This is where the story really gets good. The Jews see the man walking away carrying his mat and healed! Instead of rejoicing with the guy, they rebuke him because it is the Sabbath. What I love is the man’s response to the Jewish leaders – he isn’t intimidated and feels no weight from their rebuke. His confidence is in the one who healed him. He tells them, “sorry guys, but I’m just doing what the guy with the amazing power to heal told me to do.”

When the Jewish leaders learn it was Jesus who healed him on the Sabbath they began to persecute Jesus. Jesus responds by telling them that they got the Sabbath all wrong. Even though God rested on the seventh day of creation, he is still working today. Most commentators explain that God did rest from his creative work on the seventh day, but continues his redemptive work throughout history.

I think this is a pretty good explanation and forms the basis for my own view of the Sabbath. While the Sabbath is to be a day of rest from our normal routine of creative work, it is a day that should not ignore the redemptive work we are called to. This is why public worship is a very appropriate way to spend the Sabbath – with other people who may be broken and hurting and in need of an hour of redemption.

Jesus re-defines the Sabbath – at another place in the gospels, Jesus declares that the Sabbath was made for man and not man for the Sabbath (Mark 2:27). Jesus makes the Sabbath all about people while the religious leaders make it all about laws. Jesus also says, “I am the Lord of the Sabbath” and therefore he has the authority and rules to deem what is lawful (Mark 2:28 and Matthew 12:8).

The cool thing about Jesus with regards to the Sabbath is that he offers a third way. Isn’t this true of the Gospel in general? It always provides the third way. Religion defines the Sabbath by what you can do or can’t do – by what is lawful. Irreligion defines the Sabbath by ignoring it altogether – it doesn’t matter and the Sabbath is no longer binding on God’s people…anything goes! But the gospel offers a third way – “Jesus is Lord of the Sabbath” and if you are going to declare him as your Lord then you need to submit to Him concerning the Sabbath.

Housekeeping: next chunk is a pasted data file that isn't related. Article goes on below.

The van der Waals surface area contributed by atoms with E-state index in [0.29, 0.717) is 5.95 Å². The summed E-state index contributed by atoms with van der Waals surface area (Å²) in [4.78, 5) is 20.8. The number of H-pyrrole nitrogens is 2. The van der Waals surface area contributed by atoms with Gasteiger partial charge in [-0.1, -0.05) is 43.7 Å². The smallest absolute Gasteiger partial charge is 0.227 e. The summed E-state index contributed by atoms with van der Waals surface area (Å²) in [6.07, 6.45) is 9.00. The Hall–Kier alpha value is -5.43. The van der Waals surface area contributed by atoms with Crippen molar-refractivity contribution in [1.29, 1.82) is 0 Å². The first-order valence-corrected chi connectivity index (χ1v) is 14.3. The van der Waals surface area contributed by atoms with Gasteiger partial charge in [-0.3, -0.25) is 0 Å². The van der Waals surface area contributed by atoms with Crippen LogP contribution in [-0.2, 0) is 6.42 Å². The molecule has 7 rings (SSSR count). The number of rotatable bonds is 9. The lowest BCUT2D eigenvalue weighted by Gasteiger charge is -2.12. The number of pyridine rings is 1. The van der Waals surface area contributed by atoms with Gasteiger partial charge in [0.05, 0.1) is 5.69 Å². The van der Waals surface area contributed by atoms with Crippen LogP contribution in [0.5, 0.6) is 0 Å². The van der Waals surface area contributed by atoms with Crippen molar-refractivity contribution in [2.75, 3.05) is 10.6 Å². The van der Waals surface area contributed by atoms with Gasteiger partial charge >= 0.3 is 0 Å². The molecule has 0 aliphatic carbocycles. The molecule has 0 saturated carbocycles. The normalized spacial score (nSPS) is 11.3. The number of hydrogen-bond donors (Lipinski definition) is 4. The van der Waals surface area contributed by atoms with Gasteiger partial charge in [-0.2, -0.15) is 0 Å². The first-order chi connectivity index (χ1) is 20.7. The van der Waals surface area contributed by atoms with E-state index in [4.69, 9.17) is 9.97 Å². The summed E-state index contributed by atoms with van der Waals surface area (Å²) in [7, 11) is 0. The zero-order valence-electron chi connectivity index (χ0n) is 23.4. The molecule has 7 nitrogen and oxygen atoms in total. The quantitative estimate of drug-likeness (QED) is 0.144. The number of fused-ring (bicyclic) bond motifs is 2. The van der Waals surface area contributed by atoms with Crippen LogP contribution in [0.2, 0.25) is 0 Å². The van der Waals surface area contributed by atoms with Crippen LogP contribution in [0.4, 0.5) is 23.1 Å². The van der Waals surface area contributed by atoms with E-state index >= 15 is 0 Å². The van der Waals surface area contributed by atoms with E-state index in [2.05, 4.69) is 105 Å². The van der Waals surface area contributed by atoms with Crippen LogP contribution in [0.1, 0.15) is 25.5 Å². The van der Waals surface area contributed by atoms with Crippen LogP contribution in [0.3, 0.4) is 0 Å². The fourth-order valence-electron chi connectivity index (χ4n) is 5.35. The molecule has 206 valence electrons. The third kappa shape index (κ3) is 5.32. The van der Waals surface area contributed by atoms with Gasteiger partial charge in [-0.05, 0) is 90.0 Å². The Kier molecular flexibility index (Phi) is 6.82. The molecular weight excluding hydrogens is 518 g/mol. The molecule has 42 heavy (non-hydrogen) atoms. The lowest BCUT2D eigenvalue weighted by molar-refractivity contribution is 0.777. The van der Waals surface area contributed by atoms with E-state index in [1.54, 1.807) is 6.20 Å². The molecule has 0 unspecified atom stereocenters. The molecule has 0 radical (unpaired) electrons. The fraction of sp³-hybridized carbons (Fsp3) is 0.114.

The beauty of the Gospel is that this Jesus who authoritatively re-defines the Sabbath also claims that he is equal with God (and thereby actually possessing the authority to re-define whatever he wants). Perhaps re-define isn’t the right word here – perhaps redeem would work better. If Jesus is God in the flesh then his view of the Sabbath would be the view that God intended all along (since it is impossible for God to change). If that is the case it is men who have corrupted the Sabbath and let invalids suffering on the steps of the Sheep Gate while they stand by debating about what is lawful to do on the Sabbath. Jesus came to set things right. He critiques the religious, but he also doesn’t throw out the Sabbath altogether.

Perhaps what really matters is that we have the response of this invalid when the Jews questioned his dedication to the legal demands of the Sabbath. He put his confidence in the one who healed him and told him to get up and walk instead of his own ability to do everything right according to the powers that be.